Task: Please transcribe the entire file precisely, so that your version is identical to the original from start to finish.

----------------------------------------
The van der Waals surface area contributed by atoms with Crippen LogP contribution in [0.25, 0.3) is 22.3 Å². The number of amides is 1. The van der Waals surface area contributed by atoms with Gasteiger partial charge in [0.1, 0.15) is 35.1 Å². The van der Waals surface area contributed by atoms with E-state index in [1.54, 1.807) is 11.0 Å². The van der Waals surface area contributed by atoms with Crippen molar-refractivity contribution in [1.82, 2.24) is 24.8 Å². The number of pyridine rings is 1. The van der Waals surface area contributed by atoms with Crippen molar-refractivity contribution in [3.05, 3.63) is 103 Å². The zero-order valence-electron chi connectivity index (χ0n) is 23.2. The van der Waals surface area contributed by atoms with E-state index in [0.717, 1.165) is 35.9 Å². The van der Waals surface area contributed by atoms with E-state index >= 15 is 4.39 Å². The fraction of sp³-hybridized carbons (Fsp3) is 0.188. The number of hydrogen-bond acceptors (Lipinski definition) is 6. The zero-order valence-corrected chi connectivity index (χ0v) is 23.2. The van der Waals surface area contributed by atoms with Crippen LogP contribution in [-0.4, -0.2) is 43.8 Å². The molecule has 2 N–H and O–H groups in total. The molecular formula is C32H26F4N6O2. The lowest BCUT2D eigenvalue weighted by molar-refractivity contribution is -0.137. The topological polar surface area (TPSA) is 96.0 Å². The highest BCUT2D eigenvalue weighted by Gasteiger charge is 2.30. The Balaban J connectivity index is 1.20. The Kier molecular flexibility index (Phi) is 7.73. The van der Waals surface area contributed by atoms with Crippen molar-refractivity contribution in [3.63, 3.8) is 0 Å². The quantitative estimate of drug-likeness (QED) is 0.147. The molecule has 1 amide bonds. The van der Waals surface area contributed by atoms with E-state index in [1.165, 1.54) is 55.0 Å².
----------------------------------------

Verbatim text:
The van der Waals surface area contributed by atoms with Crippen LogP contribution in [0.25, 0.3) is 22.3 Å². The number of amides is 1. The van der Waals surface area contributed by atoms with Gasteiger partial charge in [0.1, 0.15) is 35.1 Å². The van der Waals surface area contributed by atoms with E-state index in [1.54, 1.807) is 11.0 Å². The van der Waals surface area contributed by atoms with Crippen molar-refractivity contribution in [1.82, 2.24) is 24.8 Å². The number of pyridine rings is 1. The van der Waals surface area contributed by atoms with Crippen molar-refractivity contribution in [3.05, 3.63) is 103 Å². The zero-order valence-electron chi connectivity index (χ0n) is 23.2. The van der Waals surface area contributed by atoms with E-state index in [0.717, 1.165) is 35.9 Å². The van der Waals surface area contributed by atoms with E-state index >= 15 is 4.39 Å². The fraction of sp³-hybridized carbons (Fsp3) is 0.188. The number of hydrogen-bond acceptors (Lipinski definition) is 6. The zero-order valence-corrected chi connectivity index (χ0v) is 23.2. The van der Waals surface area contributed by atoms with Crippen LogP contribution in [-0.4, -0.2) is 43.8 Å². The molecule has 2 N–H and O–H groups in total. The molecular formula is C32H26F4N6O2. The lowest BCUT2D eigenvalue weighted by molar-refractivity contribution is -0.137. The topological polar surface area (TPSA) is 96.0 Å². The highest BCUT2D eigenvalue weighted by Gasteiger charge is 2.30. The Balaban J connectivity index is 1.20. The Kier molecular flexibility index (Phi) is 7.73. The van der Waals surface area contributed by atoms with Crippen molar-refractivity contribution in [3.63, 3.8) is 0 Å². The quantitative estimate of drug-likeness (QED) is 0.147. The molecule has 1 amide bonds. The van der Waals surface area contributed by atoms with E-state index in [1.165, 1.54) is 55.0 Å².